Bok Choy on a red background - Diversivore.com

February Feature – Chinese Greens

In Monthly feature by Sean1 Comment



Every month, Diversivore launches two new thematic features. This month’s ingredient page feature is all about Chinese green vegetables. Keep coming back for updates and recipes related to this theme, or subscribe to make sure you don’t miss out on anything new.

As the name Diversivore suggests, I strong believe in increasing both the biodiversity and cultural diversity of our food. In fact, it was my love of buying and cooking odd fruits and veggies and the resulting questions from curious shoppers (“What do you DO with that?”) that first planted the idea of starting a food blog in my mind.

But it’s not easy to suddenly start using a suite of new foods, and many of us fall back on the same ingredients over and over again, especially when it comes to vegetables. Part of the issue is availability of course; every grocery store carries potatoes and carrots after all, but you can’t always find mustard greens or black radishes. But familiarity can be a stumbling block too. If you’re unfamiliar with a vegetable, it can be intimidating to try buying or cooking it. Is it bitter, or sweet? What parts do you eat? Should it be cooked for a long time, or a short time? In my opinion, this prickly unfamiliarity really hits home in the produce section of a well-stocked Chinese grocery store. We tend to be well-acquainted with the leafy greens in a conventional grocery, and the selection tends to be fairly basic. You’ll find a few varieties of lettuce, spinach, cabbage, endive, and maybe the occasional oddity like escarole (which is really just endive that’s had its hair blown out). Oh, and kale. You’re not allowed to write a food blog and forget about kale. But Chinese grocery stores tend to present a veritable wall of green vegetables, many of which look similar. To add to the confusion, the names (which may be provided in any of several languages) seem to overlap one another (ong choy, choy sum, bok choy, lo bok, etc.) and English names are often omitted or wildly varied. To many, these obstacles prove insurmountable, but they really needn’t. Chinese leafy greens are actually quite easy to learn about, easy to cook with, and surprisingly versatile.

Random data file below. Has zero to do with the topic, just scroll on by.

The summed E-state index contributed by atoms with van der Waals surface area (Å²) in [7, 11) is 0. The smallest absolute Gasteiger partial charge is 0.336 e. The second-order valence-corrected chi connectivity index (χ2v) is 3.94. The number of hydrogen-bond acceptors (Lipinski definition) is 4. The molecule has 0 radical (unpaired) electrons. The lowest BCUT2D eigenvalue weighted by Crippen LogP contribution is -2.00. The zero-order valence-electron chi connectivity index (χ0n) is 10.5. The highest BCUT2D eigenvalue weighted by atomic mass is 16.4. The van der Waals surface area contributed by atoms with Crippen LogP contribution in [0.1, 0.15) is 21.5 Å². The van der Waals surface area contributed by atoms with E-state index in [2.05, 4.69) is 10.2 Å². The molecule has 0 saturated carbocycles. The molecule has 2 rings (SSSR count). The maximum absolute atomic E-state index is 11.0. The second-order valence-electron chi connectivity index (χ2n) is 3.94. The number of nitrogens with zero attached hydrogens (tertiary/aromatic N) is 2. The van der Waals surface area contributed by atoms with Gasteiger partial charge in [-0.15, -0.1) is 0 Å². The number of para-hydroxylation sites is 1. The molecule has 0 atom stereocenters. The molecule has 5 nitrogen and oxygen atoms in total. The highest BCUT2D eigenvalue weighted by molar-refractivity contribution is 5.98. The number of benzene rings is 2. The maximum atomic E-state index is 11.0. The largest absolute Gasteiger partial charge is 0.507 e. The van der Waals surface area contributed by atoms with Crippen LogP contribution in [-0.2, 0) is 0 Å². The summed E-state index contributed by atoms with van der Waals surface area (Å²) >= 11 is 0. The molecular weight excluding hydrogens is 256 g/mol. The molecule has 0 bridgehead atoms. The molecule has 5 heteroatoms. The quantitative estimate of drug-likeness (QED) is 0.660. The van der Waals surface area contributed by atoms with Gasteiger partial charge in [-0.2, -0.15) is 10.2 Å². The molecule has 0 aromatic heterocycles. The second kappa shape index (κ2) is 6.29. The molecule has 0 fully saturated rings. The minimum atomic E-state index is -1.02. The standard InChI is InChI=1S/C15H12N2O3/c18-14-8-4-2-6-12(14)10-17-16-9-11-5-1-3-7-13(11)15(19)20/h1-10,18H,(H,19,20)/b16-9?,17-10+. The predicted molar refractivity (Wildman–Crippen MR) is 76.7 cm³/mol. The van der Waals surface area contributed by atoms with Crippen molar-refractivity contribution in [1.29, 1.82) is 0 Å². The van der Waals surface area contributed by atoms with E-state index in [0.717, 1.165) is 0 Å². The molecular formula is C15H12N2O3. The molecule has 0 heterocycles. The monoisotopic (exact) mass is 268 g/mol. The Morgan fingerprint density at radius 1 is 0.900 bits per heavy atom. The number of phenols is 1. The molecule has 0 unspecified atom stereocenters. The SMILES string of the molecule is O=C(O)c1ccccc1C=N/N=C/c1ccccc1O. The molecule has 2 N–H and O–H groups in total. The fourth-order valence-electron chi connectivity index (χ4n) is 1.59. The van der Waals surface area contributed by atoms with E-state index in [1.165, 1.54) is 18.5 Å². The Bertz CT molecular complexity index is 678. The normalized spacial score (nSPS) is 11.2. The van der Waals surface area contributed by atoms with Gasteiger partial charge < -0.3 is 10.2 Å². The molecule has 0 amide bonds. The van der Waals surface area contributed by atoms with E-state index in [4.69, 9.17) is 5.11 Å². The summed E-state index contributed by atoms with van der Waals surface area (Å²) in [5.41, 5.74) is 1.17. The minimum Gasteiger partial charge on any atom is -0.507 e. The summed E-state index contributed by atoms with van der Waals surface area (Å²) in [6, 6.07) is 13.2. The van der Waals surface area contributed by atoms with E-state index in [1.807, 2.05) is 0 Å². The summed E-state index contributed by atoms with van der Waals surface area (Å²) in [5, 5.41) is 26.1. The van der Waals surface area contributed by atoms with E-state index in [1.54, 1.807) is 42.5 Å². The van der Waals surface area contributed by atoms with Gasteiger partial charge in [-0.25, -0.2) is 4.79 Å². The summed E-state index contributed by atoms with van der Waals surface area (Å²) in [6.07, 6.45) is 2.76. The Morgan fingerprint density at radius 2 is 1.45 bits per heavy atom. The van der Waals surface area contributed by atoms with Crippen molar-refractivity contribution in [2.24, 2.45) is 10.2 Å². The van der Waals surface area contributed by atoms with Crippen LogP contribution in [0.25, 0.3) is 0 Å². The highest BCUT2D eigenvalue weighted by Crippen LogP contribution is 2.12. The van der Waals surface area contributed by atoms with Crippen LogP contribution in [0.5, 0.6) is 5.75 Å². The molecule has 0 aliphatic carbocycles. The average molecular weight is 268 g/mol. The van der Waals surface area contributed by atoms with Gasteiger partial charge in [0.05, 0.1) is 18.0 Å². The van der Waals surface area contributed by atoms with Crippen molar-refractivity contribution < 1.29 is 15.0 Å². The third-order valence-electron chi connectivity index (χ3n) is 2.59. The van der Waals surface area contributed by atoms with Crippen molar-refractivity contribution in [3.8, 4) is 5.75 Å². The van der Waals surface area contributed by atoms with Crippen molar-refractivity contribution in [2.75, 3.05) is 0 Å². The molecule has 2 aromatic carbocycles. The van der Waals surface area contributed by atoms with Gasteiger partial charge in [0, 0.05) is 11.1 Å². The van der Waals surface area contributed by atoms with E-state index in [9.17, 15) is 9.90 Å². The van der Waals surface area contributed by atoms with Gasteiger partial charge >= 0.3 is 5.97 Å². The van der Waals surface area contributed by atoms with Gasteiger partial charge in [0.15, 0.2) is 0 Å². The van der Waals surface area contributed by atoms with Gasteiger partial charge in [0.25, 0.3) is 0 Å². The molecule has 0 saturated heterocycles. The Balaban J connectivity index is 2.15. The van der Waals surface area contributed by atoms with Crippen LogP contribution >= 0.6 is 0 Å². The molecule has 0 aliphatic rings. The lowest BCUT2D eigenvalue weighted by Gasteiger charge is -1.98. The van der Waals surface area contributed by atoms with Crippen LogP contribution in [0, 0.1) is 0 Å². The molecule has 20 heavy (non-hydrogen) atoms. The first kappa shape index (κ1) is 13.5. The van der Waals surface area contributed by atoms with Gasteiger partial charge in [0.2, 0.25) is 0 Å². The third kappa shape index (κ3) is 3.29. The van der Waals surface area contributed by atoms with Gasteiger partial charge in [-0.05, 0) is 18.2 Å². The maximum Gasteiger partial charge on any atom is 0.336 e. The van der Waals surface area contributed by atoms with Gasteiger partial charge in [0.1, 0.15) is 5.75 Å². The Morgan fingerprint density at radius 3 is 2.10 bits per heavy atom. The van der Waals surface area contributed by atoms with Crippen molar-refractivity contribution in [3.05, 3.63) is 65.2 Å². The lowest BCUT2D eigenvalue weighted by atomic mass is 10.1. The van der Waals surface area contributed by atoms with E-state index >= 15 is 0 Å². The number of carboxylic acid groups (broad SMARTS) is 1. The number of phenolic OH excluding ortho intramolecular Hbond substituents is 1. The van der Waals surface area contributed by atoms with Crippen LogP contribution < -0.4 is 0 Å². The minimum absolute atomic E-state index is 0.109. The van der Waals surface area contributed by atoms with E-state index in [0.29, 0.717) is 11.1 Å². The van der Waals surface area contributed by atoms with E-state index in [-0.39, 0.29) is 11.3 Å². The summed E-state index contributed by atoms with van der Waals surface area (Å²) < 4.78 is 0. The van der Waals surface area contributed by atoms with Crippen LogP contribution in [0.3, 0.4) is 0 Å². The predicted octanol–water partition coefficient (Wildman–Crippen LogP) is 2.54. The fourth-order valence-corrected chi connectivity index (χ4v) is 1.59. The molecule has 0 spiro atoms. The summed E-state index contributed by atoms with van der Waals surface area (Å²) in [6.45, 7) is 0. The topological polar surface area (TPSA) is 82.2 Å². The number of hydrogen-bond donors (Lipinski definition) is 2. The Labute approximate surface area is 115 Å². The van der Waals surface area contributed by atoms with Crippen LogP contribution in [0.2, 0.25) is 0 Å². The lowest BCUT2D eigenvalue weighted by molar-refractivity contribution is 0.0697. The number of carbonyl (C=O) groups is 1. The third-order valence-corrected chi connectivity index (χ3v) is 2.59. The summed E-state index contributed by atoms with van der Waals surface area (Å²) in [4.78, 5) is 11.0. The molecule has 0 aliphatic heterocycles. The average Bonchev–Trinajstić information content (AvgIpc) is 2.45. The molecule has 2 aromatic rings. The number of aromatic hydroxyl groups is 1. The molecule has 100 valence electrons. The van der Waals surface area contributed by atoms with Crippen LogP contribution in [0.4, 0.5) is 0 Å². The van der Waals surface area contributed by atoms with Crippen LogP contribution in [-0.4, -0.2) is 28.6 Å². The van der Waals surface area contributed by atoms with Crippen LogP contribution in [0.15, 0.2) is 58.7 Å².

But perhaps you don’t live near a good Asian grocery store – what then? Well as it turns out, a lot of these vegetables are also stunningly easy to grow in a home garden. In fact, some of them are extremely cold-hardy, making them ideal for the gardener looking to extend their growing season.

This month, Diversivore will be expanding the catalogue of Ingredient Pages with a number of new entries designed to help shed some light on the myriad veggies found in Asian grocery stores. Of course that also means new recipes, so expect a suite of dishes that showcase the surprising versatility of these beautiful and highly nutritious leafy greens. I’ll be looking at some foods you might not have seen before, and helping to differentiate between some confusingly similar vegetables. I’ll also be exploring culinary options that reach beyond Asia, because many of these vegetables deserve to be eaten more widely.

Curious about a particular Chinese vegetable? Let me know in the comments, or send an email to [email protected]

Comments

  1. I happen to live near a large Asian neighborhood with plenty of groceries, so I’m interested. i’ll be curious to see if you use these veggies in western foods, or eastern ones.

Leave a Comment